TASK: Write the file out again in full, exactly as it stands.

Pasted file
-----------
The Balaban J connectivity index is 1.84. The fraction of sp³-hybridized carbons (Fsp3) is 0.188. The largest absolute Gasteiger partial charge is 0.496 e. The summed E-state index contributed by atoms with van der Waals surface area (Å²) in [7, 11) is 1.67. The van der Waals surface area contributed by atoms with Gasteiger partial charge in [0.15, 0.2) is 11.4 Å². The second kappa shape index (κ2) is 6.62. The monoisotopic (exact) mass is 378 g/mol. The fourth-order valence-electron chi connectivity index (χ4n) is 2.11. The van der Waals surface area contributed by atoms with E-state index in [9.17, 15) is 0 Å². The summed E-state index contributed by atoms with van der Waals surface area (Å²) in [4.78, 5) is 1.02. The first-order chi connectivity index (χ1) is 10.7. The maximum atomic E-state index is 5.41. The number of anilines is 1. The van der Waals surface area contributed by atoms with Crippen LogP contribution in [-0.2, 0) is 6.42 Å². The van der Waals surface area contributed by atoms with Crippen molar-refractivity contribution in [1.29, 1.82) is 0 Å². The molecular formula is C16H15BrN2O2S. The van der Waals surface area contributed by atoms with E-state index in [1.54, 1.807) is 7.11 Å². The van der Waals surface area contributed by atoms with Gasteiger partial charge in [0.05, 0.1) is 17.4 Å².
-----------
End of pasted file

The Balaban J connectivity index is 1.84. The fraction of sp³-hybridized carbons (Fsp3) is 0.188. The largest absolute Gasteiger partial charge is 0.496 e. The summed E-state index contributed by atoms with van der Waals surface area (Å²) in [7, 11) is 1.67. The van der Waals surface area contributed by atoms with Gasteiger partial charge in [0.15, 0.2) is 11.4 Å². The second kappa shape index (κ2) is 6.62. The monoisotopic (exact) mass is 378 g/mol. The fourth-order valence-electron chi connectivity index (χ4n) is 2.11. The van der Waals surface area contributed by atoms with E-state index in [9.17, 15) is 0 Å². The summed E-state index contributed by atoms with van der Waals surface area (Å²) in [4.78, 5) is 1.02. The first-order chi connectivity index (χ1) is 10.7. The maximum atomic E-state index is 5.41. The number of anilines is 1. The van der Waals surface area contributed by atoms with Crippen LogP contribution in [-0.2, 0) is 6.42 Å². The van der Waals surface area contributed by atoms with Crippen molar-refractivity contribution in [1.29, 1.82) is 0 Å². The molecular formula is C16H15BrN2O2S. The van der Waals surface area contributed by atoms with E-state index in [1.54, 1.807) is 7.11 Å². The van der Waals surface area contributed by atoms with Gasteiger partial charge in [0.05, 0.1) is 17.4 Å².